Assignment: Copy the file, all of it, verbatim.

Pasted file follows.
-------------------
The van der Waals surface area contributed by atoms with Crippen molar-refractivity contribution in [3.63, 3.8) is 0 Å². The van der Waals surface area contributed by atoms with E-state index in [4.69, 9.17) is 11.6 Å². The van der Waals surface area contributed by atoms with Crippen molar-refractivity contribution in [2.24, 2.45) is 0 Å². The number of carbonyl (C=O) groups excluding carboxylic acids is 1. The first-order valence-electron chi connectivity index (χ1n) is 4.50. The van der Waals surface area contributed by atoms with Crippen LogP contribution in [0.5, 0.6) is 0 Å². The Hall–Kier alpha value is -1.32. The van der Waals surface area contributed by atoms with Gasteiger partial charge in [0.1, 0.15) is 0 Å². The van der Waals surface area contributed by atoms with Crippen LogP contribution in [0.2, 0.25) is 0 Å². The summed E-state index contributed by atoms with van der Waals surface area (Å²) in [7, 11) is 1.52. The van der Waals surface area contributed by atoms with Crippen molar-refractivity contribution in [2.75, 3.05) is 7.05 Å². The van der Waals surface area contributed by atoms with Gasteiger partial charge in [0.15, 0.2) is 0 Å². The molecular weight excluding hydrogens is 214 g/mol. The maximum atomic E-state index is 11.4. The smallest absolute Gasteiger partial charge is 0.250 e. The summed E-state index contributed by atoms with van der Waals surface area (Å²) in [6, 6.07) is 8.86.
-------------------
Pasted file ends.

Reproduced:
The van der Waals surface area contributed by atoms with Crippen molar-refractivity contribution in [3.63, 3.8) is 0 Å². The van der Waals surface area contributed by atoms with E-state index in [4.69, 9.17) is 11.6 Å². The van der Waals surface area contributed by atoms with Crippen molar-refractivity contribution in [2.24, 2.45) is 0 Å². The number of carbonyl (C=O) groups excluding carboxylic acids is 1. The first-order valence-electron chi connectivity index (χ1n) is 4.50. The van der Waals surface area contributed by atoms with Crippen LogP contribution in [0.5, 0.6) is 0 Å². The Hall–Kier alpha value is -1.32. The van der Waals surface area contributed by atoms with Gasteiger partial charge in [0.1, 0.15) is 0 Å². The van der Waals surface area contributed by atoms with Crippen LogP contribution in [0.2, 0.25) is 0 Å². The summed E-state index contributed by atoms with van der Waals surface area (Å²) in [7, 11) is 1.52. The van der Waals surface area contributed by atoms with Crippen molar-refractivity contribution in [2.75, 3.05) is 7.05 Å². The van der Waals surface area contributed by atoms with Gasteiger partial charge in [0.15, 0.2) is 0 Å². The molecular weight excluding hydrogens is 214 g/mol. The maximum atomic E-state index is 11.4. The smallest absolute Gasteiger partial charge is 0.250 e. The summed E-state index contributed by atoms with van der Waals surface area (Å²) in [6, 6.07) is 8.86.